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Ogden Nash Biography

(1902–71), New Yorker, Free Wheeling, Hard Lines, I'm a Stranger Here Myself

American poet, born in Rye, New York; he attended Harvard University in 1921 and 1922. He established himself as a successful writer of light verse in the early 1930s, when he was a member of the editorial staff of the New Yorker. Free Wheeling and Hard Lines of 1931 were followed at regular intervals by many further collections, which include I'm a Stranger Here Myself (1938), The Face Is Familiar (1940), You Can't Get There from Here (1957), and There's Always Another Windmill (1968). I Wouldn't Have Missed It (1975) is the fullest of the various collected editions of his work. His highly idiosyncratic verse, much of which formed a sophisticated extension of the gauche idioms of naïve American poets in the folk tradition, enjoyed enormous popularity. Although he produced many polished epigrams, his most characteristic effects were achieved through the use of unusually long lines concluding with audaciously ingenious rhymes. His humour was often turned to incisive purpose in verse exposing aspects of social injustice or the underlying complacencies of American culture. He also wrote prolifically for children and completed The Scroobius Pip (1968), which Edward Lear left unfinished at his death. Among his other works was the collaboration with S. J. Perelman and Kurt Weill on the musical comedy One Touch of Venus, which was successfully produced on Broadway in 1943.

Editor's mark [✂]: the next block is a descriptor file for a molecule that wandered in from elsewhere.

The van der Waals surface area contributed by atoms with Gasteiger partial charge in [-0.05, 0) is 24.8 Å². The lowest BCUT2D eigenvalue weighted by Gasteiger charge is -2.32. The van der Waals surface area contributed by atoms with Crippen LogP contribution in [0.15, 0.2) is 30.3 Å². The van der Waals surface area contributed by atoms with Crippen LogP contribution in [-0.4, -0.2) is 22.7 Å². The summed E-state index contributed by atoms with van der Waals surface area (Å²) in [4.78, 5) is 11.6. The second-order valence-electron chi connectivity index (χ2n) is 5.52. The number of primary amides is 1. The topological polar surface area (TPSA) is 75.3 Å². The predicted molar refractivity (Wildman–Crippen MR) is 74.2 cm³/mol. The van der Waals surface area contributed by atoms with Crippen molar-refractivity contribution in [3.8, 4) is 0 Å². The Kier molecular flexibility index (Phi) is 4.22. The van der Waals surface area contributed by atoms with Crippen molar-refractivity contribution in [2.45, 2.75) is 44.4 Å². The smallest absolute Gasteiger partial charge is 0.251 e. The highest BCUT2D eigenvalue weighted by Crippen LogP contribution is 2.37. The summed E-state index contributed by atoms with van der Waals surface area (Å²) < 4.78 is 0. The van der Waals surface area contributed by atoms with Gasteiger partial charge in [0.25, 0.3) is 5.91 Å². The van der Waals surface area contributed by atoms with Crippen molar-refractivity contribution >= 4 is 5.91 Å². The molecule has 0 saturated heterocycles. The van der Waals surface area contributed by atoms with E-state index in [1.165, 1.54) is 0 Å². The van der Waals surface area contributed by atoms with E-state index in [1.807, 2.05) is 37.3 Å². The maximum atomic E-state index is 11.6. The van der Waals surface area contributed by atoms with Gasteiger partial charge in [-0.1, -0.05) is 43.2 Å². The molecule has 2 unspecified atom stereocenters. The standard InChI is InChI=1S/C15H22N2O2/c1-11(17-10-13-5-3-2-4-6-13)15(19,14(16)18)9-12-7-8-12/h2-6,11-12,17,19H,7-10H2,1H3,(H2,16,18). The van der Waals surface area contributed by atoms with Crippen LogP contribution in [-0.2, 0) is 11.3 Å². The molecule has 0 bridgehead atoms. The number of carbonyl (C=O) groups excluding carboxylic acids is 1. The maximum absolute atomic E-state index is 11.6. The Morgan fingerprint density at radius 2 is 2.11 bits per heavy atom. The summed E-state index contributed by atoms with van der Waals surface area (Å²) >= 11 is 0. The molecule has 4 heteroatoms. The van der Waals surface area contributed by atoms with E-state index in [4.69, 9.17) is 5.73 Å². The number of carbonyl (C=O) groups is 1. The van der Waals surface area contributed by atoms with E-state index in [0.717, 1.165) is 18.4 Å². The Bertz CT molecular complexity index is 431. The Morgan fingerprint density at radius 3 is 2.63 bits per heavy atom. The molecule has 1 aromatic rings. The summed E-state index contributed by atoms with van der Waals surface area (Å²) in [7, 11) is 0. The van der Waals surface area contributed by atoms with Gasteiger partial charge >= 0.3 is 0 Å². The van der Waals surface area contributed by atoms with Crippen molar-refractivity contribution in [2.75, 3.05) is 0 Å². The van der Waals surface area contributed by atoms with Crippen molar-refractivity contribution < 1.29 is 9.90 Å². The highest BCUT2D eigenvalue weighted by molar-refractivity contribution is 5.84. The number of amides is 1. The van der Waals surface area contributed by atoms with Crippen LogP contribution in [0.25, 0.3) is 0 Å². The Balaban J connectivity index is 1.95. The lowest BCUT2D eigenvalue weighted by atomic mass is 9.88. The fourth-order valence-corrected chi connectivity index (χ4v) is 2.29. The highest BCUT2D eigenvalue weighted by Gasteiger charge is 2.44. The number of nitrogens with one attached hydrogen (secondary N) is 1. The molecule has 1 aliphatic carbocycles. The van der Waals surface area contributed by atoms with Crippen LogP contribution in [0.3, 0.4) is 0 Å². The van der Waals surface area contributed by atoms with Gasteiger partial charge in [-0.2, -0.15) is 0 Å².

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Literature Reference: American Literature, English Literature, Classics & Modern FictionEncyclopedia of Literature: Mr Polly to New France